Sometimes in life you have to pick the best of two (or more) bad options.
So it goes with student loans and bankruptcy.
Option Number One: Pay the student loan debt now when you can’t afford it.
Option Number Two: File Chapter 13 bankruptcy now and pay the student loans later.
Most people know you can’t eliminate student loans by filing bankruptcy, but you can put off paying on them for up to 5 years by filing Chapter 13 bankruptcy.
I recently met with a potential client who is in her 5th year at UCF. She works part time while finishing up her degree. She, like so many other people in college these days, took out a huge amount of student loans to allow her to go to college. Colleges and the government make it real easy to do.
There is no way she can repay her loans on her current income and her loans will become due only 6 months after graduation. She really doesn’t have a lot of other debt, maybe $10,000 total of credit card debt she racked up while in school.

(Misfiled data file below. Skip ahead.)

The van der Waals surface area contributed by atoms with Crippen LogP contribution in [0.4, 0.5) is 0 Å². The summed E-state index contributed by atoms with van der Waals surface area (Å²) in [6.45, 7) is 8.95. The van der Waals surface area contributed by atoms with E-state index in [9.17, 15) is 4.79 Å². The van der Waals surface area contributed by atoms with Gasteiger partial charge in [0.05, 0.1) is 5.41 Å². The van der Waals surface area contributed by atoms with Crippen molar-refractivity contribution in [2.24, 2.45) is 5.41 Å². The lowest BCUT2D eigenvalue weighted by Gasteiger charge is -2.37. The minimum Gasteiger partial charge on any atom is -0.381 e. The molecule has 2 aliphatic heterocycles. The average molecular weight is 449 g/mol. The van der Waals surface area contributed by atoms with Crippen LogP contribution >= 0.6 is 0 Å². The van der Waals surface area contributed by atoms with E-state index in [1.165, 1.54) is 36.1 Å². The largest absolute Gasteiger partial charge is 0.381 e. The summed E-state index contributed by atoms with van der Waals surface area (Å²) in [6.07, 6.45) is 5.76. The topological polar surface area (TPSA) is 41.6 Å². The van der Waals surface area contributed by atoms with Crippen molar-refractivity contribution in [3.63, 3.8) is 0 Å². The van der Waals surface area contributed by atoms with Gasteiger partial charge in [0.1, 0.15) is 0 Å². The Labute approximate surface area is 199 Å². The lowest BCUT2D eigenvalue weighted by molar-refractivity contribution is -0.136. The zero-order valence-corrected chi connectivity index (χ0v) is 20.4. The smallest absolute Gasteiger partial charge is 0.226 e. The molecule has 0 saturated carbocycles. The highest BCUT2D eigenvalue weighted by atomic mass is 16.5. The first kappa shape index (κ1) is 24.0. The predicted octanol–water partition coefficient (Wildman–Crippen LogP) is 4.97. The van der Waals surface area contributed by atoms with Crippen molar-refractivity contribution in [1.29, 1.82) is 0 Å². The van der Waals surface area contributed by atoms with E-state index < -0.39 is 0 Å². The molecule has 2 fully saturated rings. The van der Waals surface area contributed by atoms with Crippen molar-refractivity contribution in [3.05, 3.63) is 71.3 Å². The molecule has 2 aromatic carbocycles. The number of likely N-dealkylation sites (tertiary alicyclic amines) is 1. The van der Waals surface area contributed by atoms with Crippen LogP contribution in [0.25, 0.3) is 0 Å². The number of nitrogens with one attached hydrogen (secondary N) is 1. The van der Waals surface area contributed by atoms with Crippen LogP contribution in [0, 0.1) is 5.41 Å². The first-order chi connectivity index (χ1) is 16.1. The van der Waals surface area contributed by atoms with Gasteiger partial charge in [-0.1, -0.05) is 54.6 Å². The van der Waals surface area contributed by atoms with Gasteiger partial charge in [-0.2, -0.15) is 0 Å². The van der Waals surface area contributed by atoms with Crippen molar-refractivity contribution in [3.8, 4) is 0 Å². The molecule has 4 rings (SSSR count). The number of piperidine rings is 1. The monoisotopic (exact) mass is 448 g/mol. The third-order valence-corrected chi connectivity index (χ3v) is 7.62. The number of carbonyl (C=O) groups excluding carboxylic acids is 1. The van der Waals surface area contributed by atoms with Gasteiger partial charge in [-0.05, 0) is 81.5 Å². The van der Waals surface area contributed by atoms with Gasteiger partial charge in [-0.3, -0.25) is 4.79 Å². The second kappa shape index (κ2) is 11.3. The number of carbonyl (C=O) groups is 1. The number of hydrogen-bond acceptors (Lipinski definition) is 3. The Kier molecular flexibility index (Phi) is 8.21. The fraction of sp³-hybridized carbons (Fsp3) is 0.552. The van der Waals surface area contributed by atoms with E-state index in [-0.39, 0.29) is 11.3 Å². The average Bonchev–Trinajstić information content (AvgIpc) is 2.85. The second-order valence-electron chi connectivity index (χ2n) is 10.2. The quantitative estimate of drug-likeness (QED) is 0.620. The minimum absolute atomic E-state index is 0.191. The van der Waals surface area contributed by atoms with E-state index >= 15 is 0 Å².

By filing a Chapter 13 bankruptcy she can put off having to pay her student loans for up to 5 years. During that time, on her current income, she would only have to make about a $75/month Chapter 13 Trustee payment. Yes, she would have to file bankruptcy, and that sucks.
Consider the alternative of having the equivalent of a mortgage payment to make on a student loan debt when you’re only 6 months out of college making about $30,000/year.
The idea here is that you pay what you can afford while camping out in a Chapter 13 bankruptcy. After 5 years, hopefully your income has increased to the point where you can handle the student loan debt and, by the way, the credit card debt is wiped out.
Is this a perfect answer? No, it’s not. But it’s something to consider.